“Mouse” and the lads have been busy. The large wall space topping the crown of the Otorongo Plaza stairs is freshly painted, once again. This time we have a noir scene complete with a shaded streetlight, a woman smoking a pipe, and a weary shamus who goes by the name of, Chester. It has all the drama one would expect to be played out in a neighborhood “beautification program” that is as enjoyable as it is controversial and clandestine.
A brick wall across the street from my place was also recently painted by Mouse and his crew. What was once a dirty, non-descript barrier is now a mural festooned with sharks circling, a boozy fisherman, and a sea-goddess complete with strategically placed seaweed.
The next street to the west is Talbot — its mouth, spilling into Pres. Cordova, is now home to several freshly painted murals vying for attention alongside two newly stenciled exteriors — transforming all of the buildings into waggish art pieces creating a carnival eccentricity that highlights the block. It is joyfully celebratory without any of the trappings of selfish intent or being self-congratulatory, even as the obligatory chest-thumping tags of teenage boys muddy some of the work.
Cuenca is already enhancing a reputation for exciting public art, and a vibrant community of muralists. This wonderful news may well become one of the identifying markers of the creatives in Cuenca and will help to secure our place in the international market for visitors interested in visiting cities that are arts-minded and has a citizen-friendly infrastructure such as our new Tranvia.
The City of Philadelphia, population 1.5 million, has done a truly remarkable job of transforming their drab surroundings into murals of all sorts and sizes, some meant to inspire, others simply to cheer the day. The Philadelphia Mural Arts Program is responsible for the creation of 3,000 murals spread throughout the city and is now home to one of the largest collections of outdoor art in the world. Over 43 million visitors were drawn to The City of Brotherly Love in 2017, collectively spending $7.1 billion in the region, and supporting more than 98,000 jobs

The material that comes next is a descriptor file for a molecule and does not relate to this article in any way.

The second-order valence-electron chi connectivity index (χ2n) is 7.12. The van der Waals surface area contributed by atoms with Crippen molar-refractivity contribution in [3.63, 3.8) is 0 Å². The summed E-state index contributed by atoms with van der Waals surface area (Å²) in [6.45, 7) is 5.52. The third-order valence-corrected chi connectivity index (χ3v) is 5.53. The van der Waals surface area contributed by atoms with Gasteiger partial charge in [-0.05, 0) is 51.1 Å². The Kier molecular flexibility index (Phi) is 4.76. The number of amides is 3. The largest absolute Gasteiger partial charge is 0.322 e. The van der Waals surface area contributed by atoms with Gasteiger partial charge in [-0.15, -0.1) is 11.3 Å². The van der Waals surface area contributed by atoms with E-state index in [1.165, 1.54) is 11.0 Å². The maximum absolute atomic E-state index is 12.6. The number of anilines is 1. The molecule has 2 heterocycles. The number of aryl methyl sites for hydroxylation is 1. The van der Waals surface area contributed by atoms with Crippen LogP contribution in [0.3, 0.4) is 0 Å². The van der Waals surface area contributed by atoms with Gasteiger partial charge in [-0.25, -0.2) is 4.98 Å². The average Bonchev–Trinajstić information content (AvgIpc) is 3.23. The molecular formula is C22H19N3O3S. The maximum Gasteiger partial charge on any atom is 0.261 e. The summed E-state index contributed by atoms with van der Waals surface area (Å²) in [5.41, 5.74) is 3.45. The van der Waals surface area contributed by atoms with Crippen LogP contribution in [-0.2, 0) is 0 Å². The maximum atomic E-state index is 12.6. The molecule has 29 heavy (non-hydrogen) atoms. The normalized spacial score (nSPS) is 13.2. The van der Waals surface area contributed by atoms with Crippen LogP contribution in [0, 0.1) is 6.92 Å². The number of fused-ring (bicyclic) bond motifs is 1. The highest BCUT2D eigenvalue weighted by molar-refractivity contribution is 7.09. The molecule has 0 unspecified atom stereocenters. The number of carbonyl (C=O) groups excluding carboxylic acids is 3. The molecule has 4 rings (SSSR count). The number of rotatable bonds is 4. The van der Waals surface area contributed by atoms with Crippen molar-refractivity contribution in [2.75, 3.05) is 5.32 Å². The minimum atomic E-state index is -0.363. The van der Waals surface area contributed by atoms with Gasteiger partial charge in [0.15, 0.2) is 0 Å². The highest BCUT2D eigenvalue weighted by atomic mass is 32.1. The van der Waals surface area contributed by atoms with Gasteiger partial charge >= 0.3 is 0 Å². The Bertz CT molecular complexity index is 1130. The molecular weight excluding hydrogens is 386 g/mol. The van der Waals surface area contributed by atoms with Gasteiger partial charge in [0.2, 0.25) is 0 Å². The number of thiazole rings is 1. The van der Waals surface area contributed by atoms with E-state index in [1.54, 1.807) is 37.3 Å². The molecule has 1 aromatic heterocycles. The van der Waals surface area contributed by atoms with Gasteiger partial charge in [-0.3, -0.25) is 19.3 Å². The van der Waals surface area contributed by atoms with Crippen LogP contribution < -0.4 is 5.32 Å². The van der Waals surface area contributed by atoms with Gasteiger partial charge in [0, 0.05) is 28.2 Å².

I am a big fan of outdoor art, including sculptures, ceramics, and murals, but, I am conflicted when faced with repetitive tagging that rarely includes anything other than a name. It is this insistence on repetitive marking, seemingly everywhere, that I find annoying.
Budding muralists deserve places to hone their craft just as we deserve to see creative expression that is fresh, local, and interesting. However, and always, the devil is in the details; private property owners are often less than amused to find new paint on their building, and city officials seem reluctant to enforce vandalism charges, or ‘clean sweep’ programs for fear of running afoul of free-speech regulations, regardless of the subject matter, or the location of the alleged infraction.
I will be meeting with artists, property owners, and local officials over the next several weeks to glean from them their thoughts and suggestions.
Of course, I hope to hear from you, too.